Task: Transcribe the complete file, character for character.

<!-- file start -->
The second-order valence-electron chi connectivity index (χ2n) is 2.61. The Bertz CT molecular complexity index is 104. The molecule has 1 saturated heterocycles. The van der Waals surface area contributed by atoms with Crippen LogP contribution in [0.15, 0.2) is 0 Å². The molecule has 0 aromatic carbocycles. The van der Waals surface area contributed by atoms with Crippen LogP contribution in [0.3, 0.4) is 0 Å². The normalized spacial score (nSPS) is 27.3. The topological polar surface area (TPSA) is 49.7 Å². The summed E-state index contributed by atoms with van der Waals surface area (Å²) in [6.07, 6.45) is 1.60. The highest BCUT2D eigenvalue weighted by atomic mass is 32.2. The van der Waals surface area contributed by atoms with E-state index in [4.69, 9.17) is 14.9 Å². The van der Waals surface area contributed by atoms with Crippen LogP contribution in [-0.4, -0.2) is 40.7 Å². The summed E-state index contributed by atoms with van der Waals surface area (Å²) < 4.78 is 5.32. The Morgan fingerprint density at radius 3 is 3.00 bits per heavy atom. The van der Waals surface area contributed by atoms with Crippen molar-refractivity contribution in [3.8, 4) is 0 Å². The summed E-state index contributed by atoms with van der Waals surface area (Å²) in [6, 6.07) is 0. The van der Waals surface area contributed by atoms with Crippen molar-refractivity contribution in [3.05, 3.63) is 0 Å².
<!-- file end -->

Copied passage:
The second-order valence-electron chi connectivity index (χ2n) is 2.61. The Bertz CT molecular complexity index is 104. The molecule has 1 saturated heterocycles. The van der Waals surface area contributed by atoms with Crippen LogP contribution in [0.15, 0.2) is 0 Å². The molecule has 0 aromatic carbocycles. The van der Waals surface area contributed by atoms with Crippen LogP contribution in [0.3, 0.4) is 0 Å². The normalized spacial score (nSPS) is 27.3. The topological polar surface area (TPSA) is 49.7 Å². The summed E-state index contributed by atoms with van der Waals surface area (Å²) in [6.07, 6.45) is 1.60. The highest BCUT2D eigenvalue weighted by atomic mass is 32.2. The van der Waals surface area contributed by atoms with E-state index in [4.69, 9.17) is 14.9 Å². The van der Waals surface area contributed by atoms with Crippen LogP contribution in [-0.4, -0.2) is 40.7 Å². The summed E-state index contributed by atoms with van der Waals surface area (Å²) < 4.78 is 5.32. The Morgan fingerprint density at radius 3 is 3.00 bits per heavy atom. The van der Waals surface area contributed by atoms with Crippen molar-refractivity contribution in [3.8, 4) is 0 Å². The summed E-state index contributed by atoms with van der Waals surface area (Å²) in [6, 6.07) is 0. The van der Waals surface area contributed by atoms with Crippen molar-refractivity contribution in [3.05, 3.63) is 0 Å².